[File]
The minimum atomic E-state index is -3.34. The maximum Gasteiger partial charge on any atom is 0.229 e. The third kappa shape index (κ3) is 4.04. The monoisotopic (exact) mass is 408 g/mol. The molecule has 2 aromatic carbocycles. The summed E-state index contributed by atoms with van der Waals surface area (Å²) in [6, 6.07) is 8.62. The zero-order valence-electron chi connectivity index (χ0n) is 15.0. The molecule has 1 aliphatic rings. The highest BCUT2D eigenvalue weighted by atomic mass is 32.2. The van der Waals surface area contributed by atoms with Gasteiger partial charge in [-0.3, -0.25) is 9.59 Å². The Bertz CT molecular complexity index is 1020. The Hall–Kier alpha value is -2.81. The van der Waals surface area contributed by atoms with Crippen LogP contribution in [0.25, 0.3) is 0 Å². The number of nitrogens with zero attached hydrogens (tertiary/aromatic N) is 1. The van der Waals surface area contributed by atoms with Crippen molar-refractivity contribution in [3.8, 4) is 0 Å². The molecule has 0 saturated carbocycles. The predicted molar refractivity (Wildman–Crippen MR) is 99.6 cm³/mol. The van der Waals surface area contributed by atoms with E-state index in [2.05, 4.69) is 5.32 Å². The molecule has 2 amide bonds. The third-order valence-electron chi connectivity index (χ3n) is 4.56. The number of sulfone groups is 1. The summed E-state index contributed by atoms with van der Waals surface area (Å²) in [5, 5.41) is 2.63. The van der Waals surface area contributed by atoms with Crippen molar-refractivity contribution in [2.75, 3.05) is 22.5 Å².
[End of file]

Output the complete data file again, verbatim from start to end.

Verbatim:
The minimum atomic E-state index is -3.34. The maximum Gasteiger partial charge on any atom is 0.229 e. The third kappa shape index (κ3) is 4.04. The monoisotopic (exact) mass is 408 g/mol. The molecule has 2 aromatic carbocycles. The summed E-state index contributed by atoms with van der Waals surface area (Å²) in [6, 6.07) is 8.62. The zero-order valence-electron chi connectivity index (χ0n) is 15.0. The molecule has 1 aliphatic rings. The highest BCUT2D eigenvalue weighted by atomic mass is 32.2. The van der Waals surface area contributed by atoms with Gasteiger partial charge in [-0.3, -0.25) is 9.59 Å². The Bertz CT molecular complexity index is 1020. The Hall–Kier alpha value is -2.81. The van der Waals surface area contributed by atoms with Crippen LogP contribution in [0.25, 0.3) is 0 Å². The number of nitrogens with zero attached hydrogens (tertiary/aromatic N) is 1. The van der Waals surface area contributed by atoms with Crippen molar-refractivity contribution in [3.8, 4) is 0 Å². The molecule has 0 saturated carbocycles. The predicted molar refractivity (Wildman–Crippen MR) is 99.6 cm³/mol. The van der Waals surface area contributed by atoms with E-state index in [2.05, 4.69) is 5.32 Å². The molecule has 2 amide bonds. The third-order valence-electron chi connectivity index (χ3n) is 4.56. The number of sulfone groups is 1. The summed E-state index contributed by atoms with van der Waals surface area (Å²) in [5, 5.41) is 2.63. The van der Waals surface area contributed by atoms with Crippen molar-refractivity contribution in [2.75, 3.05) is 22.5 Å².